The Health Information Technology for Economic and Clinical Health Act (HITECH Act) legislation was created in 2009 to HIPAA - HITECHstimulate the adoption of electronic health records (EHR) and supporting technology in the United States. It introduced the Meaningful Use program incentivizing healthcare organizations to maintain the Protected Health Information of patients in electronic format, rather than in paper files.

Health Insurance Portability and Accountability Act (HIPAA), a Federal legislation that promulgated in 1996 requires the US Department of Health and Human Services (HHS) to develop national standards to protect the privacy and security of patients’ medical records and other personal health information. It got ratified in 2013 calling as the “Final Omnibus” rule, to include Enforcement and Civil Penalties.

HITECH and HIPAA, are separate and unrelated laws, but they do reinforce each other in certain ways. For example, HITECH requires that any physician and hospital that attests to meaningful use must also have performed a HIPAA security risk assessment as outlined in the Omnibus rule.


Who does HIPAA affect?

According to HIPAA, if you belong to the category of “covered entities” or “business associates,” and you handle “protected health information (PHI),” you are required to be HIPAA-compliant.

1.Covered Entities:

  • Health Care Providers like Doctors, Surgeons, Dentists, Psychologists, Podiatrists, Laboratory technicians, Optometrists, Hospitals, Clinics, Nursing homes, organizations in the life sciences field such as medical devices, biotechnology, Pharmacies, schools when they enroll students in health plans, nonprofit organizations that provide some healthcare services, and even government agencies.
  • Health Plans like Health Insurance Companies, HMOs, Employer-Sponsored Health Plans, Government Programs like Medicare, Medicaid, Military and Veterans’ health programs.
  • Healthcare Clearing Houses. These are organizations that collect information from a healthcare entity, processes the data in an industry-standard format and delivers it to another entity. Examples of clearinghouses include: Billing services, Community health management information system.

2. Business Associates:

  • Business associate” refers to any organization or individual who acts as a vendor or subcontractor with access to PHI.
  • Examples of business associates include: Data transmission providers, Data processing firms, Data storage or document shredding companies, Medical equipment companies, Consultants hired for audits, Electronic health information exchanges, External auditors or accountants, Medical transcription companies, Answering services, Data conversion and data analysis service providers, Law firms, Software vendors and consultants, Financial institutions (if engaging in accounts receivable or other functions extending beyond payment processing), ISPs, ASPs, Cloud vendors, Researchers (if performing HIPAA functions for a covered entity), etc.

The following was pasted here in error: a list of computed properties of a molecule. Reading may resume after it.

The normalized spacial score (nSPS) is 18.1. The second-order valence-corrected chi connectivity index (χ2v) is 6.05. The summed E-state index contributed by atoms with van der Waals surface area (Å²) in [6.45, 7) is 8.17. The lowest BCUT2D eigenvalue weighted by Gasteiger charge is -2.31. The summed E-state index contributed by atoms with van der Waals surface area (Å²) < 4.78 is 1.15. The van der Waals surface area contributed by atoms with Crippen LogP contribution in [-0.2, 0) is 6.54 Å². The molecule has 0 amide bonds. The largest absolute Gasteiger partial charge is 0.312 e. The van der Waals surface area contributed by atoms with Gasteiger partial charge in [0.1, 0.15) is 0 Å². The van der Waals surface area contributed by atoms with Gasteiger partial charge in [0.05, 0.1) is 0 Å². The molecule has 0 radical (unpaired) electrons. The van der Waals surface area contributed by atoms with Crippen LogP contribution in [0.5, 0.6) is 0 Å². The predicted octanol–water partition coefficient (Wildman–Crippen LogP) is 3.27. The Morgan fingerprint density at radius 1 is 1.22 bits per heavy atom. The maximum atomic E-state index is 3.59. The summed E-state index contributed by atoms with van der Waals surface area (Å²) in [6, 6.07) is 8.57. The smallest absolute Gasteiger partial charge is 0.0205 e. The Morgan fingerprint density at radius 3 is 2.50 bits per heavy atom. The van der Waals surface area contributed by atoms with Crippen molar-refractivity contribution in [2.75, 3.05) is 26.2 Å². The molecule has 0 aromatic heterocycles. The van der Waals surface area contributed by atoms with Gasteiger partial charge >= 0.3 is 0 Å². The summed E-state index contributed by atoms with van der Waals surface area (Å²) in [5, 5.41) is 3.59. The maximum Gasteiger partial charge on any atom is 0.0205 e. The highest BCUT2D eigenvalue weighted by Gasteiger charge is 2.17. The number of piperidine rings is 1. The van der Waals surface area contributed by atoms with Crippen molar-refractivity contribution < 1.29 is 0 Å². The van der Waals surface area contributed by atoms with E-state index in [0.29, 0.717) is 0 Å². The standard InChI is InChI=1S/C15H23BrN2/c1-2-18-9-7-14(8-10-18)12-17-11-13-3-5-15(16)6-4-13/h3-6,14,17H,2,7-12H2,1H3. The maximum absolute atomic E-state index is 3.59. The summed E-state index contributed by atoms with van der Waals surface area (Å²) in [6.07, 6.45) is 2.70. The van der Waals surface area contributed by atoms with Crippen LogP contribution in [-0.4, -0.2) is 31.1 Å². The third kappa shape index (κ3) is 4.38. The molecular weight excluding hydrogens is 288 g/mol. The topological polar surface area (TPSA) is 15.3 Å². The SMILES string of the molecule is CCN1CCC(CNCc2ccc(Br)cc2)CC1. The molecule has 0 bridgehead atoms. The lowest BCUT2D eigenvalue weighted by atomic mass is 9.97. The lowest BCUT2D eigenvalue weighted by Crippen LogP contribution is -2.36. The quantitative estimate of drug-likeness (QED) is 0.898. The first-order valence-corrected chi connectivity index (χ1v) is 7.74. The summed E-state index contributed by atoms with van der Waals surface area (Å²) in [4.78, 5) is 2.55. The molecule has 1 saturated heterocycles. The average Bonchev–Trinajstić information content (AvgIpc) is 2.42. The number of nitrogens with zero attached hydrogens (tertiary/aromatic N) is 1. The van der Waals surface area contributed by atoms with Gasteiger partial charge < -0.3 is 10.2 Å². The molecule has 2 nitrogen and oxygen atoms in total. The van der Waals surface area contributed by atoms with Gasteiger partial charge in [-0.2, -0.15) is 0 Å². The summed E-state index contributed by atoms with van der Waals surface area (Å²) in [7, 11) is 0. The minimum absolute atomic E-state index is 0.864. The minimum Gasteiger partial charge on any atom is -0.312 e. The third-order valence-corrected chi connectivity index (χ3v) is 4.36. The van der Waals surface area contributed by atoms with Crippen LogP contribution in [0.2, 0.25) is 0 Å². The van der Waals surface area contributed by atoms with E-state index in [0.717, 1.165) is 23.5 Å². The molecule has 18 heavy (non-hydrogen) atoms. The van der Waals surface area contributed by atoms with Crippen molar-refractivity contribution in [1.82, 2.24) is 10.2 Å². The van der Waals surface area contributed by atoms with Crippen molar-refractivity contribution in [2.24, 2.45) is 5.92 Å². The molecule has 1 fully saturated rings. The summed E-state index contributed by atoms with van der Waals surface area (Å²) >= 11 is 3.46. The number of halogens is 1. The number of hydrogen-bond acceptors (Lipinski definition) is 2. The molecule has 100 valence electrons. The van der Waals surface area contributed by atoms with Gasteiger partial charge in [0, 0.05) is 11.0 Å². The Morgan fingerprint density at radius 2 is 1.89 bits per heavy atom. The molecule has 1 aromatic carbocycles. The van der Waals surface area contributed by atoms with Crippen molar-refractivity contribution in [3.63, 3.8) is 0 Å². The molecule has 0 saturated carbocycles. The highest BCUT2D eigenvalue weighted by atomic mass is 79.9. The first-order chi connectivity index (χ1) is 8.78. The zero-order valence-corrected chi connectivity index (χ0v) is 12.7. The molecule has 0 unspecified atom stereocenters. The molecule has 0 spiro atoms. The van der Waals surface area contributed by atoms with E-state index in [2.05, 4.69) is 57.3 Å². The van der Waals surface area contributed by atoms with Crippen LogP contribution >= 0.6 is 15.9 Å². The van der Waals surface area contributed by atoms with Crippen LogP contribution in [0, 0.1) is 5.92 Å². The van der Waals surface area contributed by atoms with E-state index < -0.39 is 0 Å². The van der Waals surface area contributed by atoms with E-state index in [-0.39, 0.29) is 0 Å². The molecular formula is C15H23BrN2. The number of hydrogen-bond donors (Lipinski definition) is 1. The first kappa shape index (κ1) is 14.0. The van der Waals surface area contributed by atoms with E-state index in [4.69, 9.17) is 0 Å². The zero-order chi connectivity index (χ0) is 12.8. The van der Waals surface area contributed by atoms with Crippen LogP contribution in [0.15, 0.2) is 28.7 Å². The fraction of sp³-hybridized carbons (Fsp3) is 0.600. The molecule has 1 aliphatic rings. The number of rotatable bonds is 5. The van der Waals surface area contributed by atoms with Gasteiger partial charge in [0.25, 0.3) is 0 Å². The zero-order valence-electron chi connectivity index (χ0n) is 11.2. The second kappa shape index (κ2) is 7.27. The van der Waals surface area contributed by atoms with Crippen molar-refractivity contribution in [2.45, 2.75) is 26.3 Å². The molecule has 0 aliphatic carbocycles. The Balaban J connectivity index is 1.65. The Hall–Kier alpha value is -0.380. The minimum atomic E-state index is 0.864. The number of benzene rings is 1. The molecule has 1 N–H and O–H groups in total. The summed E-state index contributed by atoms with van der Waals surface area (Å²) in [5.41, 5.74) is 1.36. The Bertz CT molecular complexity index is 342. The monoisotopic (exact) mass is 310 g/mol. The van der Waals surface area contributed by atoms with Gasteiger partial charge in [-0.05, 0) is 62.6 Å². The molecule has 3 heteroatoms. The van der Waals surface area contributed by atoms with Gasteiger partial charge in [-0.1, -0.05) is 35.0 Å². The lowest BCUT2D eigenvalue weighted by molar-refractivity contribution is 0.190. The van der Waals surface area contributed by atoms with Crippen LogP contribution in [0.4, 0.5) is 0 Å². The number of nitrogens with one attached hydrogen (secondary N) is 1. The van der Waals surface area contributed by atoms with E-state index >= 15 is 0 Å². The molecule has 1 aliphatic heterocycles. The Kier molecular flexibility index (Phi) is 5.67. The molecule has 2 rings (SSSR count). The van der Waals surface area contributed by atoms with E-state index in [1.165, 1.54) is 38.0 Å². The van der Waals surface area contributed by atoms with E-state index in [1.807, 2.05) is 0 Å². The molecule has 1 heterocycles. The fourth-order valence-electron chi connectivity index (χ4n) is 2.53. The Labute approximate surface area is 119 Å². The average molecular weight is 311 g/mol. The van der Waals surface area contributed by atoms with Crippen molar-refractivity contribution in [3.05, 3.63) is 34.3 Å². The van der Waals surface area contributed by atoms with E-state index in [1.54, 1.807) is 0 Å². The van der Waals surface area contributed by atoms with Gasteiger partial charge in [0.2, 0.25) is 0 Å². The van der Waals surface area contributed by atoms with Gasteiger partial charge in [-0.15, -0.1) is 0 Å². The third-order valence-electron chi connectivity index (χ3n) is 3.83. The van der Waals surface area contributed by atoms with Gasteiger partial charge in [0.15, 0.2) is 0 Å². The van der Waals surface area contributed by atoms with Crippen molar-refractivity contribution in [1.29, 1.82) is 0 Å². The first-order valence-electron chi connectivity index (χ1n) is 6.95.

HIPAA Enforcement Rule has penalty structure, where penalties can range from $100 to $50,000 per violation depending on culpability, up to an annual maximum cap of $1.5 million on a per provision basis. Business associates and subcontractors are directly liable for their violations, but covered entities also can be penalized for their violations. Look back at the biggest HIPAA penalties with corrective action plan between healthcare organizations and HHS in last 3 years:

  • The US Office for Civil Rights (OCR), fined MAPFRE Life Insurance Company of Puerto Rico for failing to safeguard ePHI on USB Storage Device. They settled for $2.2 million penalty plus corrective action plan.
  • Advocate Health Care – the largest system in Illinois paid $5.55 million to HHS' Office for Civil Rights for violating HIPAA. The settlement is the biggest to-date HIPAA payment involving one entity. Advocate Health is also required to adopt a corrective action plan to address all HIPAA failures.
  • Insurance holding company Triple-S, based in San Juan, Puerto Rico, settled potential HIPAA violation allegations by paying HHS a $3.5 million fine.

What can we do?

  • Ensure that you comply with HIPAA regulations if your organization has access to electronic Protected Health Information (ePHI).
  • Ensure that you comply with PCI-DSS standard if your organizations accepts, processes, stores or transmits credit card information.

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